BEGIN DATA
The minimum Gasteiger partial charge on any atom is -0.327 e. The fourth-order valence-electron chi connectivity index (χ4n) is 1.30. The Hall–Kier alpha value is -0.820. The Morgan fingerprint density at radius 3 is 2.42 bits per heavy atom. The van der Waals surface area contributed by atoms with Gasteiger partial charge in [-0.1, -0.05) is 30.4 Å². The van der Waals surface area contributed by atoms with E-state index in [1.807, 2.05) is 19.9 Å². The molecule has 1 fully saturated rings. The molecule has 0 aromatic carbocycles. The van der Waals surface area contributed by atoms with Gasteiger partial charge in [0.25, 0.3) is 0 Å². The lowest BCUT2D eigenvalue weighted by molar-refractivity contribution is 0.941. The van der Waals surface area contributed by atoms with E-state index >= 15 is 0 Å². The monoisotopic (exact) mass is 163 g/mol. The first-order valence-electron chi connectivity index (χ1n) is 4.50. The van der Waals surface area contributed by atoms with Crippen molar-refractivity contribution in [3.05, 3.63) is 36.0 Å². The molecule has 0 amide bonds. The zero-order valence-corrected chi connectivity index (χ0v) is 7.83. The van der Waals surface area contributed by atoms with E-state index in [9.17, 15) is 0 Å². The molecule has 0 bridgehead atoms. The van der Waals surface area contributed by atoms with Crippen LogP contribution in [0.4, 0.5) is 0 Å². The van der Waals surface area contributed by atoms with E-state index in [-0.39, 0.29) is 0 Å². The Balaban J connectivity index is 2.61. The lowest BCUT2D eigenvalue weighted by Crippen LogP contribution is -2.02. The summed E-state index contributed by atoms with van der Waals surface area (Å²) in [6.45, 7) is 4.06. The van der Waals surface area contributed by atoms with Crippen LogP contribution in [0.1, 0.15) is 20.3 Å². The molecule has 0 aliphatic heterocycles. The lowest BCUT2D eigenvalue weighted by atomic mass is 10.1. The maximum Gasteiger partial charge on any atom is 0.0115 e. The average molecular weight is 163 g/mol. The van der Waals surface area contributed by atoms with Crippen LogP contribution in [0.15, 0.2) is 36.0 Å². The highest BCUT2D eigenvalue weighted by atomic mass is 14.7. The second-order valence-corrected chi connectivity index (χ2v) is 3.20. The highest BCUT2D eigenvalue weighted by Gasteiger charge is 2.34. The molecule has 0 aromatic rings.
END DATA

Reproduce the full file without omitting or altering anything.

The minimum Gasteiger partial charge on any atom is -0.327 e. The fourth-order valence-electron chi connectivity index (χ4n) is 1.30. The Hall–Kier alpha value is -0.820. The Morgan fingerprint density at radius 3 is 2.42 bits per heavy atom. The van der Waals surface area contributed by atoms with Gasteiger partial charge in [-0.1, -0.05) is 30.4 Å². The van der Waals surface area contributed by atoms with E-state index in [1.807, 2.05) is 19.9 Å². The molecule has 1 fully saturated rings. The molecule has 0 aromatic carbocycles. The van der Waals surface area contributed by atoms with Gasteiger partial charge in [0.25, 0.3) is 0 Å². The lowest BCUT2D eigenvalue weighted by molar-refractivity contribution is 0.941. The van der Waals surface area contributed by atoms with E-state index >= 15 is 0 Å². The monoisotopic (exact) mass is 163 g/mol. The first-order valence-electron chi connectivity index (χ1n) is 4.50. The van der Waals surface area contributed by atoms with Crippen molar-refractivity contribution in [3.05, 3.63) is 36.0 Å². The molecule has 0 amide bonds. The zero-order valence-corrected chi connectivity index (χ0v) is 7.83. The van der Waals surface area contributed by atoms with E-state index in [9.17, 15) is 0 Å². The molecule has 0 bridgehead atoms. The van der Waals surface area contributed by atoms with Crippen LogP contribution in [0.4, 0.5) is 0 Å². The van der Waals surface area contributed by atoms with E-state index in [-0.39, 0.29) is 0 Å². The Balaban J connectivity index is 2.61. The lowest BCUT2D eigenvalue weighted by Crippen LogP contribution is -2.02. The summed E-state index contributed by atoms with van der Waals surface area (Å²) in [6.45, 7) is 4.06. The van der Waals surface area contributed by atoms with Crippen LogP contribution in [0.1, 0.15) is 20.3 Å². The molecule has 0 aliphatic heterocycles. The lowest BCUT2D eigenvalue weighted by atomic mass is 10.1. The maximum Gasteiger partial charge on any atom is 0.0115 e. The average molecular weight is 163 g/mol. The van der Waals surface area contributed by atoms with Crippen LogP contribution in [0.15, 0.2) is 36.0 Å². The highest BCUT2D eigenvalue weighted by atomic mass is 14.7. The second-order valence-corrected chi connectivity index (χ2v) is 3.20. The highest BCUT2D eigenvalue weighted by Gasteiger charge is 2.34. The molecule has 0 aromatic rings.